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Shipra Singh, Rajni Nagpal, Shashi Prabha Tyagi, Naveen Manuja, "Effect of EDTA Conditioning and Carbodiimide Pretreatment on the Bonding Performance of All-in-One Self-Etch Adhesives", International Journal of Dentistry, vol. 2015, Article ID 141890, 7 pages, 2015. https://doi.org/10.1155/2015/141890
Effect of EDTA Conditioning and Carbodiimide Pretreatment on the Bonding Performance of All-in-One Self-Etch Adhesives
Objective. This study evaluated the effect of ethylenediaminetetraacetic acid (EDTA) conditioning and carbodiimide (EDC) pretreatment on the shear bond strength of two all-in-one self-etch adhesives to dentin. Methods. Flat coronal dentin surfaces were prepared on one hundred and sixty extracted human molars. Teeth were randomly divided into eight groups according to two different self-etch adhesives used [G-Bond and OptiBond-All-In-One] and four different surface pretreatments: (a) adhesive applied following manufacturer’s instructions; (b) dentin conditioning with 24% EDTA gel prior to application of adhesive; (c) EDC pretreatment followed by application of adhesive; (d) application of EDC on EDTA conditioned dentin surface followed by application of adhesive. Composite restorations were placed in all the samples. Ten samples from each group were subjected to immediate and delayed (6-month storage in artificial saliva) shear bond strength evaluation. Data collected was subjected to statistical analysis using three-way ANOVA and post hoc Tukey’s test at a significance level of . Results and Conclusion. EDTA preconditioning as well as EDC pretreatment alone had no significant effect on the immediate and delayed bond strengths of either of the adhesives. However, EDC pretreatment on EDTA conditioned dentin surface resulted in preservation of resin-dentin bond strength of both adhesives with no significant fall over six months.
Adhesion to dentin may be achieved either following an “etch-and-rinse” or a “self-etch” approach. Self-etch approach has been claimed to be user-friendlier and less technique-sensitive. Another important clinical benefit of self-etch adhesives is the absence of, or at least lower incidence of postoperative sensitivity . This has been attributed to their less aggressive and more superficial interaction with dentin leaving tubules largely obstructed by smear . However, some studies have shown a potential disadvantage in incorporating the smear layer into the hybrid layer [3–5]. Although the smear layer is reinforced by impregnated resin, bonding defects may be produced . Since such defects may decrease the resistance and stability of the hybridized smear layer, its removal by incorporating a separate etching step may be necessary to obtain reliable, strong resin-dentin bonds [7–9]. Therefore, a conditioning system capable of changing the tooth surface by removing the smear layer and partially removing the surface layer of hydroxyapatite while simultaneously not destroying the organic portion of the dentin may be beneficial as pretreatment for mild self-etch adhesives. Some studies have demonstrated that separate phosphoric acid etching of dentin could decrease the bond strength and durability of self-etch adhesives [10, 11]. Therefore, conditioning with a mild etchant like EDTA may prove to be beneficial for bonding of mild self-etch adhesives to dentin.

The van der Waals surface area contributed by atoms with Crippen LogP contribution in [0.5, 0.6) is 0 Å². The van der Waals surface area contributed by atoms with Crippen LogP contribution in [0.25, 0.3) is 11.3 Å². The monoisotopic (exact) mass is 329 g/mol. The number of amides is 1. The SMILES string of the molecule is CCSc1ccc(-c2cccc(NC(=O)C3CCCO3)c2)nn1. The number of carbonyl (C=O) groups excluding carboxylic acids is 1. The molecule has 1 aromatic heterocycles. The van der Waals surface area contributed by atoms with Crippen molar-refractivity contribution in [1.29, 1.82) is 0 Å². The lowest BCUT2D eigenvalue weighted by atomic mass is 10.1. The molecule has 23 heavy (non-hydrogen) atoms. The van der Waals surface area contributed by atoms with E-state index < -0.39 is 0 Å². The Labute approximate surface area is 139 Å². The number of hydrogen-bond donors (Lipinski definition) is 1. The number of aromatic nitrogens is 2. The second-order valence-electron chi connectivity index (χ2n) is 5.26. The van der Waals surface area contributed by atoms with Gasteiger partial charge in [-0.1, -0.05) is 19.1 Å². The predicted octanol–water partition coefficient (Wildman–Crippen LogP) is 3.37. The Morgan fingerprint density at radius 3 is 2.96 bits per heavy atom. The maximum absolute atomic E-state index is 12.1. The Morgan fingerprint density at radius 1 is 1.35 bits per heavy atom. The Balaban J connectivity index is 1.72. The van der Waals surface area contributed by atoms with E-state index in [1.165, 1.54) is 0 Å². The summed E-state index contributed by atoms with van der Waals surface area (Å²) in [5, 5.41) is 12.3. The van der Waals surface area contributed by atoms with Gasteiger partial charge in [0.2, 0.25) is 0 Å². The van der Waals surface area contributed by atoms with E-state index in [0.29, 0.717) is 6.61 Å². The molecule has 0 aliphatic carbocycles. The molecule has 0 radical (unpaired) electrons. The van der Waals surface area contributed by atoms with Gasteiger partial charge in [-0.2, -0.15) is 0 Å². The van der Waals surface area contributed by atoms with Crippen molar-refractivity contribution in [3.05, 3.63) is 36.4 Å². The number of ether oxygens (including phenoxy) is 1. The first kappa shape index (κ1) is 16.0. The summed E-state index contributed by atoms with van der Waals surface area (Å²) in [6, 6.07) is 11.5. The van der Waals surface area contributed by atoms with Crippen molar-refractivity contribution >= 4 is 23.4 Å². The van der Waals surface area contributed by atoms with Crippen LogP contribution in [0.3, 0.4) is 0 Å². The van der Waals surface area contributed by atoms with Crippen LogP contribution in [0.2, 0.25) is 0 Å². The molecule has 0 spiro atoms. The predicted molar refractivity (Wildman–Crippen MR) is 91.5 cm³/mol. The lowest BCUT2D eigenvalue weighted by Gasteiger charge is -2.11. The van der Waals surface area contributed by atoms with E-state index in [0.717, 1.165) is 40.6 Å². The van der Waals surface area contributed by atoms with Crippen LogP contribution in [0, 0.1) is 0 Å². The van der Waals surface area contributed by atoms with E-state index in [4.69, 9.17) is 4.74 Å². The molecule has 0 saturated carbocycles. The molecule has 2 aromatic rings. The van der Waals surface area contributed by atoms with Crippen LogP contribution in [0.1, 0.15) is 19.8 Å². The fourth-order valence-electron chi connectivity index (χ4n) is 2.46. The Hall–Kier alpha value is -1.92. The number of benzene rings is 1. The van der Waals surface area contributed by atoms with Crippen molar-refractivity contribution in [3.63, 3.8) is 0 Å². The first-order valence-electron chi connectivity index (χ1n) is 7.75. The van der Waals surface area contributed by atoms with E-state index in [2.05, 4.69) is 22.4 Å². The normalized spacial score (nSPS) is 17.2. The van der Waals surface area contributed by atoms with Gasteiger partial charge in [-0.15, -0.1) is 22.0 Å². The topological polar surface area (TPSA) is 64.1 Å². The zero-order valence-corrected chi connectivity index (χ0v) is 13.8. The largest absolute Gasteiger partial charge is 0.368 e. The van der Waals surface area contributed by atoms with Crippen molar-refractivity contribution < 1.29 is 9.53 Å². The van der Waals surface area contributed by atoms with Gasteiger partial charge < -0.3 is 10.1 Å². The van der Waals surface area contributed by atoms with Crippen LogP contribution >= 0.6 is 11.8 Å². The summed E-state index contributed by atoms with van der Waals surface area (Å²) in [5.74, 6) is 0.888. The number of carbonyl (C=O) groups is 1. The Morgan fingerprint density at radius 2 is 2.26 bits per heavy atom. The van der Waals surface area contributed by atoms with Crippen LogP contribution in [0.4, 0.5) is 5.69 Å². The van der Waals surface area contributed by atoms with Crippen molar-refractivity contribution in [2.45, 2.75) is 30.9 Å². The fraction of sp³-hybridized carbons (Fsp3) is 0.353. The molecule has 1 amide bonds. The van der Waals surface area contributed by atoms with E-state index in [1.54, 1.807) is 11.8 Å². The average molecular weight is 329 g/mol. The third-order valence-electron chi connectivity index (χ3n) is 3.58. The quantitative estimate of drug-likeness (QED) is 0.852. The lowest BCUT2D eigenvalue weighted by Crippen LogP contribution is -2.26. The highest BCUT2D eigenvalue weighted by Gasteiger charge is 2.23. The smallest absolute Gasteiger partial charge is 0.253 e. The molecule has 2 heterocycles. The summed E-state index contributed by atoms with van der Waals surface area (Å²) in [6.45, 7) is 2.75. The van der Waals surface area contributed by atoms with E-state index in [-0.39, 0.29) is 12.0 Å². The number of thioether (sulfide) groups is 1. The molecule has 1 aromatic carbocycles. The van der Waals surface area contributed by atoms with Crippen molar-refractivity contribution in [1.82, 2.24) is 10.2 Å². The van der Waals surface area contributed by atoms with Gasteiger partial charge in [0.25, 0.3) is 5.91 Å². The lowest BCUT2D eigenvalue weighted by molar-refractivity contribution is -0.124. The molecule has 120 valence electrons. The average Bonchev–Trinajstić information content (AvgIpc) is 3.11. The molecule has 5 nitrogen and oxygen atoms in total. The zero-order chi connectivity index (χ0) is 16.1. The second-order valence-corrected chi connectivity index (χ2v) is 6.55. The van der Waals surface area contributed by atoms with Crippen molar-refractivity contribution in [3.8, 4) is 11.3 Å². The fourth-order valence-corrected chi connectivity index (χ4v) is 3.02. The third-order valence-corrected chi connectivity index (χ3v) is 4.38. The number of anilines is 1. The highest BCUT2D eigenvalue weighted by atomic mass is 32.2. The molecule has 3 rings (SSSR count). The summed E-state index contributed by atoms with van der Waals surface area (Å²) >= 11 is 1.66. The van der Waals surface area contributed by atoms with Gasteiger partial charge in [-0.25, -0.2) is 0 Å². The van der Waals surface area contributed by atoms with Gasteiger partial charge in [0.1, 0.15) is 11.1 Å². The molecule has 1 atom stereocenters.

Whereas phosphoric acid etching of dentin leads to dissolving both the extra and the intrafibrillar minerals resulting in recession and collapse of the collagen matrix, only partial removal of the smear layer with the maintenance of about 30% of the smear plugs and no morphological alterations of the dentin surface is observed following application of 17% EDTA on dentin for 60 seconds . Phosphoric acid-etching of dentin causes collagen fibrils to become slightly denatured and swollen compared to EDTA-treatment .
Jacques and Hebling reported that pretreatment with a mild etchant such as 0.5 M EDTA improved the bond strength of the Clearfil SE bond . Torii et al. also reported that EDTA conditioning was effective in improving dentin bonding for all-in-one adhesives . Therefore, it may be anticipated that EDTA conditioning may improve the bonding efficacy of mild all-in-one self-etch adhesives to dentin . Moreover EDTA has been shown to have a MMP inhibitory effect which may help in improving the durability of resin-dentin bond .
Degradation of the resin-dentin bonds, due to hydrolysis of the collagen fibrils, involves the participation of endogenous matrix metalloproteinases (MMPs) which become entrapped within the dentin substrate during tooth development [18, 19]. Therefore, the use of MMP inhibitors and collagen cross-linkers have been suggested as a valid alternative in an attempt to prolong the resin-dentin bond stability by overcoming this self-degradation process . Chlorhexidine (CHX), Galardin (GL), CMT, SB-3 CT, proanthocyanidins (PA), 1-ethyl-3-(3-dimethylaminopropyl) carbodiimide (EDC), tetracycline, and quaternary ammonium methacrylates or benzalkonium chloride have been employed in various studies to improve the durability of resin-dentin bond [21–25].